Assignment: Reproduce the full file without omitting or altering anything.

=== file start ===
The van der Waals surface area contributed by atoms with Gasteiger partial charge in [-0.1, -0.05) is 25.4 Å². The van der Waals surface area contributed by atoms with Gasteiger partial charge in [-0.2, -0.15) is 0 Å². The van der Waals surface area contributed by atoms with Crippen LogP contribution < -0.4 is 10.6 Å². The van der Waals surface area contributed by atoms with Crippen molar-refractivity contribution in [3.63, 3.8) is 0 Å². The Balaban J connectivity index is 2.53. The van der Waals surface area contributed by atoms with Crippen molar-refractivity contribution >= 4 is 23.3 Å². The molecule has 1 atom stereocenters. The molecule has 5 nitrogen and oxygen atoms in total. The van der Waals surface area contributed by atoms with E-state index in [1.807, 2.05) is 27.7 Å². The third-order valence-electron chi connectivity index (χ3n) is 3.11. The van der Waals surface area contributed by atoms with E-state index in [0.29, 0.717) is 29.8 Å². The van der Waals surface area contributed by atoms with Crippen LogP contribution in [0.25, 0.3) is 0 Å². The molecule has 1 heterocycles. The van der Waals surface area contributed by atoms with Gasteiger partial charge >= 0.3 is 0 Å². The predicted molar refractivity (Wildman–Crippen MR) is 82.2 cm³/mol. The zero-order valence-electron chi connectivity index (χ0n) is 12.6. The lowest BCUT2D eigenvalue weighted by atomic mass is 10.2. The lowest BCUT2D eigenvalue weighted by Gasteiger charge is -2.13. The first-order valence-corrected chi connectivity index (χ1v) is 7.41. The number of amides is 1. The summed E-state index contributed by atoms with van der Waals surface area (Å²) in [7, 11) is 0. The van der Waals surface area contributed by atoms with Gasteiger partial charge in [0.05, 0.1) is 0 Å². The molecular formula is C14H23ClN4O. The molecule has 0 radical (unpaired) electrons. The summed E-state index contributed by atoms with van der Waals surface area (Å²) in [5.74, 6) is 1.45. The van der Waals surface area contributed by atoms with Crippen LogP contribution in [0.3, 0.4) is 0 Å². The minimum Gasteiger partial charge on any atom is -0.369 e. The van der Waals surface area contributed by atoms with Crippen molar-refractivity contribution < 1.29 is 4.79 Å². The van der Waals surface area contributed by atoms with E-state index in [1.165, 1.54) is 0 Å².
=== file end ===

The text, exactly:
The van der Waals surface area contributed by atoms with Gasteiger partial charge in [-0.1, -0.05) is 25.4 Å². The van der Waals surface area contributed by atoms with Gasteiger partial charge in [-0.2, -0.15) is 0 Å². The van der Waals surface area contributed by atoms with Crippen LogP contribution < -0.4 is 10.6 Å². The van der Waals surface area contributed by atoms with Crippen molar-refractivity contribution in [3.63, 3.8) is 0 Å². The Balaban J connectivity index is 2.53. The van der Waals surface area contributed by atoms with Crippen molar-refractivity contribution >= 4 is 23.3 Å². The molecule has 1 atom stereocenters. The molecule has 5 nitrogen and oxygen atoms in total. The van der Waals surface area contributed by atoms with E-state index in [1.807, 2.05) is 27.7 Å². The third-order valence-electron chi connectivity index (χ3n) is 3.11. The van der Waals surface area contributed by atoms with E-state index in [0.29, 0.717) is 29.8 Å². The van der Waals surface area contributed by atoms with Crippen LogP contribution in [0.25, 0.3) is 0 Å². The molecule has 1 heterocycles. The van der Waals surface area contributed by atoms with Gasteiger partial charge >= 0.3 is 0 Å². The predicted molar refractivity (Wildman–Crippen MR) is 82.2 cm³/mol. The zero-order valence-electron chi connectivity index (χ0n) is 12.6. The lowest BCUT2D eigenvalue weighted by atomic mass is 10.2. The lowest BCUT2D eigenvalue weighted by Gasteiger charge is -2.13. The first-order valence-corrected chi connectivity index (χ1v) is 7.41. The number of amides is 1. The summed E-state index contributed by atoms with van der Waals surface area (Å²) in [7, 11) is 0. The van der Waals surface area contributed by atoms with Gasteiger partial charge in [0.05, 0.1) is 0 Å². The molecular formula is C14H23ClN4O. The molecule has 0 radical (unpaired) electrons. The summed E-state index contributed by atoms with van der Waals surface area (Å²) in [5.74, 6) is 1.45. The van der Waals surface area contributed by atoms with Crippen LogP contribution in [0.3, 0.4) is 0 Å². The minimum Gasteiger partial charge on any atom is -0.369 e. The van der Waals surface area contributed by atoms with Crippen molar-refractivity contribution < 1.29 is 4.79 Å². The van der Waals surface area contributed by atoms with E-state index in [1.165, 1.54) is 0 Å².